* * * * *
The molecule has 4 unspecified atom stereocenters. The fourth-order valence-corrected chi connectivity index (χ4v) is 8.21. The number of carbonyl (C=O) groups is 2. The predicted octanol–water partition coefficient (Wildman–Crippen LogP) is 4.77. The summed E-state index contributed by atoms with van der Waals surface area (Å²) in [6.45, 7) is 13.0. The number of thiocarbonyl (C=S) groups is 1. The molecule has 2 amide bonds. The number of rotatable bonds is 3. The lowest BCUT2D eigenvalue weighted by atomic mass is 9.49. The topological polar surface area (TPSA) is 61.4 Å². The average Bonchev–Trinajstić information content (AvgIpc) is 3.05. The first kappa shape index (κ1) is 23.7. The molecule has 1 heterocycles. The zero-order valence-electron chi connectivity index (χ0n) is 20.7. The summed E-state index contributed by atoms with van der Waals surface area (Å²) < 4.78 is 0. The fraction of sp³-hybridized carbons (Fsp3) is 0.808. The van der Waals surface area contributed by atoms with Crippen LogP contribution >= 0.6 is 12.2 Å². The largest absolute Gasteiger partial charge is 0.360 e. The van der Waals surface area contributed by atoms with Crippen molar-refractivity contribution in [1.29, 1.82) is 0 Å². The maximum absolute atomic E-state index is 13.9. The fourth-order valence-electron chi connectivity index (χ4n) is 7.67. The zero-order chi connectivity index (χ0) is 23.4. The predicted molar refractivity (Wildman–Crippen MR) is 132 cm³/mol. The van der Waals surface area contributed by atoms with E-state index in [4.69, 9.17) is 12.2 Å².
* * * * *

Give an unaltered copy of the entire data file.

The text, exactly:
The molecule has 4 unspecified atom stereocenters. The fourth-order valence-corrected chi connectivity index (χ4v) is 8.21. The number of carbonyl (C=O) groups is 2. The predicted octanol–water partition coefficient (Wildman–Crippen LogP) is 4.77. The summed E-state index contributed by atoms with van der Waals surface area (Å²) in [6.45, 7) is 13.0. The number of thiocarbonyl (C=S) groups is 1. The molecule has 2 amide bonds. The number of rotatable bonds is 3. The lowest BCUT2D eigenvalue weighted by atomic mass is 9.49. The topological polar surface area (TPSA) is 61.4 Å². The average Bonchev–Trinajstić information content (AvgIpc) is 3.05. The first kappa shape index (κ1) is 23.7. The molecule has 1 heterocycles. The zero-order valence-electron chi connectivity index (χ0n) is 20.7. The summed E-state index contributed by atoms with van der Waals surface area (Å²) < 4.78 is 0. The fraction of sp³-hybridized carbons (Fsp3) is 0.808. The van der Waals surface area contributed by atoms with Crippen LogP contribution >= 0.6 is 12.2 Å². The largest absolute Gasteiger partial charge is 0.360 e. The van der Waals surface area contributed by atoms with Crippen molar-refractivity contribution in [1.29, 1.82) is 0 Å². The maximum absolute atomic E-state index is 13.9. The fourth-order valence-electron chi connectivity index (χ4n) is 7.67. The zero-order chi connectivity index (χ0) is 23.4. The predicted molar refractivity (Wildman–Crippen MR) is 132 cm³/mol. The van der Waals surface area contributed by atoms with E-state index in [4.69, 9.17) is 12.2 Å².